From the film’s IMDB.com page citation:
“A couple returns home from a night out to find two sadistic strangers waiting to terrorize them.”
For those willing to put in a bit of extra effort in thinking about the reasonably simple plot of The Hive, they might be rewarded with a minor discovery.
You see, it’s been suggested by some that the ‘Great American Dream’ is little more than getting married, owning a home, raising a few kids, and spending time experiencing life together. Well – as Fate would have it – it seems that the ‘Great American Dream’ is actually more of a ‘Universal Constant’ aboard the Jared Allmond written and directed film: an alien species from … from … well, from somewhere else has apparently set their sights on our Big Blue Marble. Instead of landing their ships all over the seven continents, they’re willing to patiently take each household one at a time – mirroring in no small way our preferred way of life – in the small but respectable motion picture.
Albie (played by Timothy Haug) and Penny (Christie Griffin) have what appears on the surface to be the ‘perfect life.’ They’re young. They’ve got their health. They’ve got each other. They’ve only just started building a family. Stricken with a bad case of writer’s block, Albie has lost his magic touch; and – like most men of a certain age – he believes a little quality alone time with Penny might help get his head on straight again. Imagine his and Penny’s surprise when they return home from a night on the town to find another couple has taken up residence in their home. When the police and neighbors won’t help, it becomes clear to the young couple that they’ll have to take matters into their own hands if they’re to both return to a sense of normalcy and (gasp!) survive the night.
So it’s also safe to suggest that audiences have seen Science Fiction and Fantasy stories like The Hive many, many, many times before. That fact alone doesn’t dismiss the relevance and timeliness of its message, but it might have viewers questioning why Allmond didn’t put a little more in it. Performances are good – nothing all that revelatory, though Julianne Ruck and Miles Taber probably had a bit of fun crafting two villainous ‘will they / won’t they’ invaders with special powers of touch and a (cough cough) burgeoning appetite for human sex – and the pacing works just fine. There’s no escaping the reality of the ‘been there done that’ aspect to all of it, and a tighter script might give the feature a chance at wider discovery: today’s short attention spans might have audiences reaching for the fast-forward.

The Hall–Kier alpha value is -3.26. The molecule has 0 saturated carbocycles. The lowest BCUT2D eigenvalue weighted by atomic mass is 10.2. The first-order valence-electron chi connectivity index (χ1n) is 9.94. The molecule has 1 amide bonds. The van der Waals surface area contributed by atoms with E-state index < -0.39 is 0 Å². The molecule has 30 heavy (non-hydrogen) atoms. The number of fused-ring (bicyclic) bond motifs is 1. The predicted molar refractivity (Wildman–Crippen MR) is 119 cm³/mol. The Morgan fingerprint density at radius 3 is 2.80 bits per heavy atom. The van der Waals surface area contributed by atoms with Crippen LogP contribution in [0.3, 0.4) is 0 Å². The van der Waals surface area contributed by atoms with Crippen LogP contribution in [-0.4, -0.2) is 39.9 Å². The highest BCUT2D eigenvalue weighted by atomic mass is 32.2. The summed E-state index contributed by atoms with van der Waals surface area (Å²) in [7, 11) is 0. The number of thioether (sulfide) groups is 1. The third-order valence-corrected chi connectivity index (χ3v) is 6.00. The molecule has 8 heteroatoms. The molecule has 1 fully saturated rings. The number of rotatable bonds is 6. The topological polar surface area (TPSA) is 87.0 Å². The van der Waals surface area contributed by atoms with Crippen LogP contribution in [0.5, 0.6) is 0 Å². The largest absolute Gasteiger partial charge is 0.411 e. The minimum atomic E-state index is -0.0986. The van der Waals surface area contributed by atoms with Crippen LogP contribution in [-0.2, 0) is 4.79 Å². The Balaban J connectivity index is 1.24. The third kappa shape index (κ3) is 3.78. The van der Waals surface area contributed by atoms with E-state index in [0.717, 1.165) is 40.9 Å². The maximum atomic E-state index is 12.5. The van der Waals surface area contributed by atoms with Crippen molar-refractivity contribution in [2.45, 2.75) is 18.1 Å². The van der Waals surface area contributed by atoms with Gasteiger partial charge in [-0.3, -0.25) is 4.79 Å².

If there’s any weakness to all of what’s delivered, then this long-time SciFi junkie would have to question why these aliens – who seemingly abduct mankind family-by-family – haven’t quite figured out that our species isn’t The Hive they think we are. Ours is a civilization of staunch individuals, so just how long do they plan on taking over the world by going door-to-door? Seems like – what with technology and all that – there’d be a vastly simpler way of achieving planetary domination. If not? Well, then are they truly any higher up the food chain than we are?
Make no mistake: while I enjoyed The Hive (2023) for what it was, that’s largely because I pride myself on pursuing my own dream of being one of the Web’s best and most trusted sources on All Things Genre, making me a bit of a homegrown aficionado of such screen fare. And, yes, I have seen this story before in many iterations. Still, it’s nice to have it percolated on a small scale every now and then because it reminds those of us who watch closely that there’s a timelessness to Science Fiction and Fantasy. It doesn’t take a George Lucas, Steven Spielberg, or a Michael Bay budget to traffic in this realm … and that’s something I wish more storytellers understood as well as Allmond does.
In the interests of fairness, I’m pleased to disclose that the fine folks at HAUG MGMT provided me with complimentary streaming access to The Hive (2023) by request for the expressed purpose of completing this review. Their contribution to me in no way, shape, or form influenced my opinion of it.